Richard Thompson has described Sweet Warrior, his first electric axe-fueled album in four years, as a "war record." With a litany of horrors and a touch of mordant humor, "Dad's Gonna Kill Me" is indeed one of Thompson's most overtly political statements to date -- a pointed critique of the Iraq war, as seen through the eyes of a terrified American soldier in Baghdad (get it?).
So it's a war record, all right -- but not just on the military front. Domestic battles, always a Thompson specialty, loom large. The melodic rocker "Mr. Stupid" seethes with the sarcasm of a nettled divorcée, and "Johnny's Far Away" delivers a wicked portrait of mutual marital infidelity.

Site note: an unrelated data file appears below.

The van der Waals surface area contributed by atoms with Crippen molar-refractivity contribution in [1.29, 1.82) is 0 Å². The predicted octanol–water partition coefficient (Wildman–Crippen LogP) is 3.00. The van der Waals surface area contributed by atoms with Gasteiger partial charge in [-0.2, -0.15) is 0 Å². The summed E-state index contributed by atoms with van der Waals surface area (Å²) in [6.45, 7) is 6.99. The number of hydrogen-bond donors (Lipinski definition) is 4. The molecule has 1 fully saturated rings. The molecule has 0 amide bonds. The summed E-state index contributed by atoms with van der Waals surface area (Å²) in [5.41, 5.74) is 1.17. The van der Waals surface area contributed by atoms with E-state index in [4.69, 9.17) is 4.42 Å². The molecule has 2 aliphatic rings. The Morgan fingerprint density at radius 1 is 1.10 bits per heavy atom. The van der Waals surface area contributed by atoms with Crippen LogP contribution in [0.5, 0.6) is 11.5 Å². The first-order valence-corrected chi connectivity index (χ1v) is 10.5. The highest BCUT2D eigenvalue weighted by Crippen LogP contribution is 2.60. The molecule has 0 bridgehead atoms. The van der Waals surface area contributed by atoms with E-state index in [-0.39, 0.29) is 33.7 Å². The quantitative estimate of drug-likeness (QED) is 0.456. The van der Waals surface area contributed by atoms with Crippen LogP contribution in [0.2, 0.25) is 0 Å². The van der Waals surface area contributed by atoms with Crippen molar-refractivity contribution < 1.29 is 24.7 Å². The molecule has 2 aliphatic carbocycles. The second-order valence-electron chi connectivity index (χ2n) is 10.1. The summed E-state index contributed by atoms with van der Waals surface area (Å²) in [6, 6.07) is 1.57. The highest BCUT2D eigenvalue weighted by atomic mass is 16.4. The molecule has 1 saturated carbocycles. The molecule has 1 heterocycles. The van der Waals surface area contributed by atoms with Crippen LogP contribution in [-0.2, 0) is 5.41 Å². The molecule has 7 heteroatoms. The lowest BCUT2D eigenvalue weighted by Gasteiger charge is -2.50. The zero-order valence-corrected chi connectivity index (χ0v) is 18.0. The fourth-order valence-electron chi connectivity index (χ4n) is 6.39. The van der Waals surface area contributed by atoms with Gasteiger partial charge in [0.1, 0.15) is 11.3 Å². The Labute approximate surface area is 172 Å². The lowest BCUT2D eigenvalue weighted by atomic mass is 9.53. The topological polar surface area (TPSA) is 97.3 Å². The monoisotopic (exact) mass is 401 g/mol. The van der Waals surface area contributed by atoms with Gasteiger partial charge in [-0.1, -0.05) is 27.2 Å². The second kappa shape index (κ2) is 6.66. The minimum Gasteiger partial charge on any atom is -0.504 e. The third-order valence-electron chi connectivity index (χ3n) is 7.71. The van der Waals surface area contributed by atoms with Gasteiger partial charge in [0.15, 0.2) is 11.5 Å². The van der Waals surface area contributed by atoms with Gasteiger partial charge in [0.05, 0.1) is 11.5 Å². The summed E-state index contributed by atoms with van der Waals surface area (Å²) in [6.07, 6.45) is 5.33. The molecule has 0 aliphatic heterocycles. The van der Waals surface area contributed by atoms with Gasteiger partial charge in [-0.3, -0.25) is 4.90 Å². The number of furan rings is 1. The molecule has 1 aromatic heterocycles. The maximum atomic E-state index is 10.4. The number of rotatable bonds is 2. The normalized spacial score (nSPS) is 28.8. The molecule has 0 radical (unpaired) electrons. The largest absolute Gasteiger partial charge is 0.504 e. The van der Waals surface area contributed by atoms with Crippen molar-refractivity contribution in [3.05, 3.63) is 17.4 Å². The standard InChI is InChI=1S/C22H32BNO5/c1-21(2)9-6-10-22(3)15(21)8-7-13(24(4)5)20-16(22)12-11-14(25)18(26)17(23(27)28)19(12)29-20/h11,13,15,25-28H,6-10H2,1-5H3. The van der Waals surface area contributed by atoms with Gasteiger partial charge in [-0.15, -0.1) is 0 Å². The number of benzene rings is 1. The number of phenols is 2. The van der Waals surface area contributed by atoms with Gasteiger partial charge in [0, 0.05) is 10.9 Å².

But let's not forget that axe: Thompson's stylistic diversity and large body of work easily outshines those of more celebrated guitar gods like Clapton and Beck. And here, the British folk-rock pioneer infuses these mostly rock-leaning songs with touches of folk, rockabilly, country, chamber music, and even ska. Whether we're talking about his work with Fairport Convention in the '60s or with ex-wife Linda throughout the '70s, Sweet Warrior is on par with Thompson's best.